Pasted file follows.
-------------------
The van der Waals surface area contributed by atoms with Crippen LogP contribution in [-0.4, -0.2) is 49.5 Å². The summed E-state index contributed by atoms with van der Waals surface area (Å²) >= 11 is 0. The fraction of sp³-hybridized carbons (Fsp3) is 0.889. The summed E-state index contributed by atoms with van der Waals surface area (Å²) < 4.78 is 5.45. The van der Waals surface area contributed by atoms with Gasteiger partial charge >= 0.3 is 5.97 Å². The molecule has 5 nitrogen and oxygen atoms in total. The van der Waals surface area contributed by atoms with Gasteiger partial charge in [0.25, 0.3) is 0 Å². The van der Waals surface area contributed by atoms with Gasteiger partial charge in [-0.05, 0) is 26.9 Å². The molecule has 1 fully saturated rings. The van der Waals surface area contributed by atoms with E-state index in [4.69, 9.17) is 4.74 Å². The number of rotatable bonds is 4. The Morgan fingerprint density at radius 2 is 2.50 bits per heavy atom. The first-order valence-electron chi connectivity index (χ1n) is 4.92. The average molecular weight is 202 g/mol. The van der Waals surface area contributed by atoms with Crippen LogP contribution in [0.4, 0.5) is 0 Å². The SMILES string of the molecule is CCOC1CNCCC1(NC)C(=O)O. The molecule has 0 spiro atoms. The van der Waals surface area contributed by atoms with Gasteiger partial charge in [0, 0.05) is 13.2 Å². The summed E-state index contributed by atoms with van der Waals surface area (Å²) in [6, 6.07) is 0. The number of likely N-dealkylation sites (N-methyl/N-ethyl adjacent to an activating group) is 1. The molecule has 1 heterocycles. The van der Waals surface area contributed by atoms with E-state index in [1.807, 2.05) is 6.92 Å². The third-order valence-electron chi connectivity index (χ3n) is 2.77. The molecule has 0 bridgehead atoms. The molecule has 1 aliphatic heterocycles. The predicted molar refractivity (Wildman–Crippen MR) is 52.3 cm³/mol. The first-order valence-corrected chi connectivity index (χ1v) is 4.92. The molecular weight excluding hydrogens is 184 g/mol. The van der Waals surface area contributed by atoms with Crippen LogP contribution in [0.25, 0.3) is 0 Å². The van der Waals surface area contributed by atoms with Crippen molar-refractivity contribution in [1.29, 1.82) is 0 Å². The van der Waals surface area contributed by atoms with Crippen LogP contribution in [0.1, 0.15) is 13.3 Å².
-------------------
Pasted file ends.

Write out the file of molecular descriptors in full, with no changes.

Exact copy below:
The van der Waals surface area contributed by atoms with Crippen LogP contribution in [-0.4, -0.2) is 49.5 Å². The summed E-state index contributed by atoms with van der Waals surface area (Å²) >= 11 is 0. The fraction of sp³-hybridized carbons (Fsp3) is 0.889. The summed E-state index contributed by atoms with van der Waals surface area (Å²) < 4.78 is 5.45. The van der Waals surface area contributed by atoms with Gasteiger partial charge >= 0.3 is 5.97 Å². The molecule has 5 nitrogen and oxygen atoms in total. The van der Waals surface area contributed by atoms with Gasteiger partial charge in [0.25, 0.3) is 0 Å². The van der Waals surface area contributed by atoms with Gasteiger partial charge in [-0.05, 0) is 26.9 Å². The molecule has 1 fully saturated rings. The van der Waals surface area contributed by atoms with E-state index in [4.69, 9.17) is 4.74 Å². The number of rotatable bonds is 4. The Morgan fingerprint density at radius 2 is 2.50 bits per heavy atom. The first-order valence-electron chi connectivity index (χ1n) is 4.92. The average molecular weight is 202 g/mol. The van der Waals surface area contributed by atoms with Crippen LogP contribution in [0.4, 0.5) is 0 Å². The SMILES string of the molecule is CCOC1CNCCC1(NC)C(=O)O. The molecule has 0 spiro atoms. The van der Waals surface area contributed by atoms with Gasteiger partial charge in [0, 0.05) is 13.2 Å². The summed E-state index contributed by atoms with van der Waals surface area (Å²) in [6, 6.07) is 0. The number of likely N-dealkylation sites (N-methyl/N-ethyl adjacent to an activating group) is 1. The molecule has 1 heterocycles. The van der Waals surface area contributed by atoms with E-state index in [1.807, 2.05) is 6.92 Å². The third-order valence-electron chi connectivity index (χ3n) is 2.77. The molecule has 0 bridgehead atoms. The molecule has 1 aliphatic heterocycles. The predicted molar refractivity (Wildman–Crippen MR) is 52.3 cm³/mol. The first-order valence-corrected chi connectivity index (χ1v) is 4.92. The molecular weight excluding hydrogens is 184 g/mol. The van der Waals surface area contributed by atoms with Crippen LogP contribution in [0.25, 0.3) is 0 Å². The van der Waals surface area contributed by atoms with Crippen molar-refractivity contribution in [1.29, 1.82) is 0 Å². The van der Waals surface area contributed by atoms with Crippen LogP contribution in [0.1, 0.15) is 13.3 Å².